And so far, all of this journey was too simple. I understood I was telling, not attending to his stories of experience. Too, I was not attending to my own stories of experience.

I sighed.

~

Last week I lunched with a colleague. We shared many stories of experience. Our sharing often returned to the mad-dash made by those within educational landscapes towards a singular social justice way of knowing. During lunch, my friend & I spoke of the importance of attending to all stories of experience. 

Yet, there I was. Sitting and fuming, tapping directives into my device. I had no desire to carry forward a singular way of knowing that would silence others, nor did I wish to lead in this space, when I had not entered through the opener of story, through trust.

I sighed again and reached again for my phone.

Years ago I was married. Those who stood up for me where an eclectic group of women I referred to as my sister people, each family in some lovely way. One sister person, a cognitively challenged woman, only a few years younger than I, was often mistaken for quite youthful. I have known her almost my entire life. Her mom is near to a second mom to me. Only once did her mom speak of the cruelty of living in a world where people are deliberately harmful with their words and more so lackadaisical with them too.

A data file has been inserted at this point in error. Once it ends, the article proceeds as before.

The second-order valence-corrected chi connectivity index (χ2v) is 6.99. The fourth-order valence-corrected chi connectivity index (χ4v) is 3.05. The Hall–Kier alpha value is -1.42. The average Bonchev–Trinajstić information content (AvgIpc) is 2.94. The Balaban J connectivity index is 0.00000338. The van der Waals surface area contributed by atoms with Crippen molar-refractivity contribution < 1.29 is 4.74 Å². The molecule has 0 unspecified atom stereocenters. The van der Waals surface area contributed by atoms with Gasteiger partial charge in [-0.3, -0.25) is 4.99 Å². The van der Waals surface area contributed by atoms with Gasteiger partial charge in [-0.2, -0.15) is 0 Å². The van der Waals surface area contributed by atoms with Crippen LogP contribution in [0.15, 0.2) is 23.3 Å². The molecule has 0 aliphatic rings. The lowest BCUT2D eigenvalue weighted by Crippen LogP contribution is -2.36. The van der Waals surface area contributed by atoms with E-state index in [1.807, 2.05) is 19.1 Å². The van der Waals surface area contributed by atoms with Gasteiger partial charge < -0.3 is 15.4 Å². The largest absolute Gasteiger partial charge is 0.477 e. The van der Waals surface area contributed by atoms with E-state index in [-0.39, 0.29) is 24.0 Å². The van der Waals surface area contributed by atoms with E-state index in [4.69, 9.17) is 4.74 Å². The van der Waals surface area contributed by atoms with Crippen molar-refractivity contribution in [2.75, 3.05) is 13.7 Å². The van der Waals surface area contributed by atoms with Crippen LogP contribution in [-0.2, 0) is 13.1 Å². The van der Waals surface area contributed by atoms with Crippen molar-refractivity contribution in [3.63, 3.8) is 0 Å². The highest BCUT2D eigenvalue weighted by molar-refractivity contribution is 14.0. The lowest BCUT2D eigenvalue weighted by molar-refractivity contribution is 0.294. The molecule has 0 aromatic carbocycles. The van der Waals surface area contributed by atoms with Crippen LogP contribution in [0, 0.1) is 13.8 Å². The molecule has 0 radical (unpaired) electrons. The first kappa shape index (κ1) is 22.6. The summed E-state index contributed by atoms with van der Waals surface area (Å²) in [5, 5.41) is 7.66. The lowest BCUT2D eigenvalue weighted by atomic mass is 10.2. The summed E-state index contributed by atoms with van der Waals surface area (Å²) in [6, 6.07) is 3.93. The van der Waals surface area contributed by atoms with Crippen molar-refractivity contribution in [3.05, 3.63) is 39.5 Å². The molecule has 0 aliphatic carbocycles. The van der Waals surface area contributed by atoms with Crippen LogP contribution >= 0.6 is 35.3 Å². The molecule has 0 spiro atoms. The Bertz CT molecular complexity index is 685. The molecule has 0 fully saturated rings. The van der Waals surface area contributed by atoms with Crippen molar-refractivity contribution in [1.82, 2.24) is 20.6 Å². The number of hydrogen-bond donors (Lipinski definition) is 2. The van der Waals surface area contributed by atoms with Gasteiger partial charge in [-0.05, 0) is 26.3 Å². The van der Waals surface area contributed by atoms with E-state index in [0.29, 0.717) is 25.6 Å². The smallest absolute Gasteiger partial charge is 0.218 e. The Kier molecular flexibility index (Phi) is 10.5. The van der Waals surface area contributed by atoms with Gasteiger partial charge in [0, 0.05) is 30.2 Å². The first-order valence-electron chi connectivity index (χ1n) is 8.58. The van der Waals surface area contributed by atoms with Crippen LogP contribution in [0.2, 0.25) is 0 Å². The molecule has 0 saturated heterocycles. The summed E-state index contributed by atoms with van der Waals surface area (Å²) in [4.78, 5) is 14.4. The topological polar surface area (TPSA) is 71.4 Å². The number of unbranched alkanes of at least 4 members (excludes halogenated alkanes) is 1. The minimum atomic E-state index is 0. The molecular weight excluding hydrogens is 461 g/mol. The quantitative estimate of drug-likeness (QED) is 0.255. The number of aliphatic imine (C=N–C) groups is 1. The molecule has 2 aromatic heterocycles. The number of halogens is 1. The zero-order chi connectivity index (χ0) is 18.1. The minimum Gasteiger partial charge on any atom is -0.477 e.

My beautiful sister people.

Truth: I was six months into my first teaching position before I truly allowed the depth and breath of being a language educator to resonate.

I began to ask myself the question I was posing to students. Does language always matter? I began to wonder, was the language fight my fight to fight, like it is and was, and in the same way, and remains to be for my sister person’s mom? Honestly, in the beginning I was foggy on the ownership of this life/issue.